2. I bought two countryman b3 and configured them for Sony UTX-B03 according to the configuration that the countrymand website indicates. Everything works fine, but when I touch the capsule I hear a noise. Sanken Cos-11, Sony, Lectrosonics, etc. They have no noise when the capsule is touched using Sony UTX-B03 https://countryman.com/images/wiring/B3_SN.png Some help?
  3. Here's my review of the Countryman B2D Cardioid lavalier. Got video so you can hear and see what I'm talking about. http://tyfordaudiovideo.blogspot.com/2014/02/countryman-b2d-cardioid-lav-another.html Regards, Ty Ford
  4. Hello, great community here. Couldn't find an answer anywhere, so thought i'd ask here: has anyone tried to use the countryman b6 caps (http://www.trewaudio.com/store/Countryman-B6-Protective-Cap-Flat-Response.html) over the OST TL40 lavs? Saw the threads here on reducing the pops on the TL40, but was looking for other options too. Thanks!
  5. Ben

    A Bendy B6

    Good News Everyone, A while back I was minding spacing out during a boring interview. There was no cell service and no WiFi so I was forced to use my imagination like a chump. I had just wrapped up work on the SNL documentary "Live From New York" and I was thinking about how hard a time I had micing up all those interviews. We had a whole string of famous and busy people. Every moment I spent wiring talent was time spent not interviewing. With all eyes on me, I was often forced to do a pretty shitty job - Praise Be to the Boom! Through the course of my mental meanderings I had a flash of insight. I am a big fan of hiding a b6 in knot of a tie - but I often had trouble getting the capsule through the knot quickly and without loosening the tie. How cool it would be if there was a way for the B6 to be a little more rigid and poseable near the capsule? Bam! - Shrink tube a piece of annealed wire near the capsule and you have your self a flexible mic arm that you can make go exactly where you want. Chris over at Countryman made me a prototype and I have been testing it. And it is amazing. Aside from tie knots is works great micing up people in all sorts of situations. The flexible arm allows you to mic people faster with less tape and moleskin. You can also flex the capsule away from trouble spots quickly and easily by just bending the wire a little. And even with the annealed wire and shrink tube it is still a super small. It is my hope to replace most of my B6's with this enhancement. Thanks so much to Chris Countryman for being so cool 😎.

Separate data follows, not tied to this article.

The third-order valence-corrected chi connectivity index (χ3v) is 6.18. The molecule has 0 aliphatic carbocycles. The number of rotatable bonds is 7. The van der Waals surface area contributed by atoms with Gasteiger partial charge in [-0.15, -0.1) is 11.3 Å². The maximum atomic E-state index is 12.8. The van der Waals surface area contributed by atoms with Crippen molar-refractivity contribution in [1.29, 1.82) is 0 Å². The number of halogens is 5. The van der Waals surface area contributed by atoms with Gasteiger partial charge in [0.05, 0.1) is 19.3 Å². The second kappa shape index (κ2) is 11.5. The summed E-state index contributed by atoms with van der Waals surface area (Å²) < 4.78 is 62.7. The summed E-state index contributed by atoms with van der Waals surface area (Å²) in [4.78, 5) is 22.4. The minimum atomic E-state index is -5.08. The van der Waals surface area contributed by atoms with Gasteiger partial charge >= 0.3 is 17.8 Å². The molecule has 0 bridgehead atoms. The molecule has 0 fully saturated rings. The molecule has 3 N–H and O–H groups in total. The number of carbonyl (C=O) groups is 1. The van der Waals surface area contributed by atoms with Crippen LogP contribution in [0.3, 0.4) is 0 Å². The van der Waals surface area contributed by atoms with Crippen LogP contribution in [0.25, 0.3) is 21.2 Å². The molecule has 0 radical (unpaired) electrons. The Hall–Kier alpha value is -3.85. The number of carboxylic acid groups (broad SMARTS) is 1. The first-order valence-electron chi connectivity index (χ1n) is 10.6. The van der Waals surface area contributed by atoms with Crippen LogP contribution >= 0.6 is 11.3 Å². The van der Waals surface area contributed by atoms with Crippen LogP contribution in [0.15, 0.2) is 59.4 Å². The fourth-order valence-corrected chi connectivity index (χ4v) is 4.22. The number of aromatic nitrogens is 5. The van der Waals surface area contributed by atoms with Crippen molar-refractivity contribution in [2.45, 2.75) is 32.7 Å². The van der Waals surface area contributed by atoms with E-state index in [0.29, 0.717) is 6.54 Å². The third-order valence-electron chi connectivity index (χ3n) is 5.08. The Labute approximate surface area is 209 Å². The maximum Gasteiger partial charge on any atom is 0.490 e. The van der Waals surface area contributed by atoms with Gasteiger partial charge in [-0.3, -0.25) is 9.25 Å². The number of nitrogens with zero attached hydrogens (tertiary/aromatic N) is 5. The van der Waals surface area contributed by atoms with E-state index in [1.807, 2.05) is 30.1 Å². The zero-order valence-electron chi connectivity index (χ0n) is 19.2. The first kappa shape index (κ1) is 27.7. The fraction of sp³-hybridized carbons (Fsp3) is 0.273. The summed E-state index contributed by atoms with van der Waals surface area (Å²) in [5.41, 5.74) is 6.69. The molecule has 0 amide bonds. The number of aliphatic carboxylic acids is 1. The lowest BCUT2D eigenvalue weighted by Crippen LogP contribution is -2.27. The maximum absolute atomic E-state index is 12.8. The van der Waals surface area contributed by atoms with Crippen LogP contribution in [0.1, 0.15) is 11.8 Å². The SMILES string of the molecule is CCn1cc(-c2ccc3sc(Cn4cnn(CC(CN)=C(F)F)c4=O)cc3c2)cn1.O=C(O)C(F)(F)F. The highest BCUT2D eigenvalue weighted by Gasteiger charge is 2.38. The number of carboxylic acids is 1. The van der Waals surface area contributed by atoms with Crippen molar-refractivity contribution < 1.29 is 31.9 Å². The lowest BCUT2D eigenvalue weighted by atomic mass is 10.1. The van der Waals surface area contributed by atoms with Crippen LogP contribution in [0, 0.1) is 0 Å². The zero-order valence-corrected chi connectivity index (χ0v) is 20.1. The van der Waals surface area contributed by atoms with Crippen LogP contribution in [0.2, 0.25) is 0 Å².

6. Hi All, First time poster long time reader. I have just bought my first Lectros- used 211/200c, three sets. I did a search of the forum, but couldn't quite find the issue I'm having. Search functionality was good though Here's what I'm doing, and the issue I'm having- hopefully someone can help me diagnose the problem. 211/200c w/ Countryman B3 (hot mic, extra crisp cap) into SD664. There's a noise/hiss which occurrs in unison with the syllables of dialogue/all transient sounds. The noise almost seems to 'gate', in the sense that it will only be audible with the passing of dialogue/transients. Very high end hiss/noise. I had this problem years ago in film school with some cheap Sony wireless, it was impossible to EQ out, it seemed as though the more top end you roll off, you just hear the noise in the middle of the spectrum. The level of the noise is not above the dialogue, it's well and truly 'back there' in the mix, but it's obviously there. The only thread I found which came close to this symptom was one regarding a compander issue where the entire program content was 'gating'... however this is not the case for me, it's simply the noise which gates in and out. It happens with all three Rx/Tx sets. I have only two Countryman B3s, and it's possible that one of the mics is less noiser than the other, but only slightly. Could it be an issue with Mic wiring? Or are my Lectros in need of a service? I don't think it's a gain structure issue, but will be very happily proved wrong. I've also switched out my leads running from Rx to 664, no change. Batteries are new and full 9V Duracell Procell (non rechargable). I am in Australia, the units came to me from Singapore, and are not the AU models. Help me Obi Wan Kenobi, you're my only hope. Cheers to all, and apologies to anyone who finds this topic has already been covered here. Travis Williamson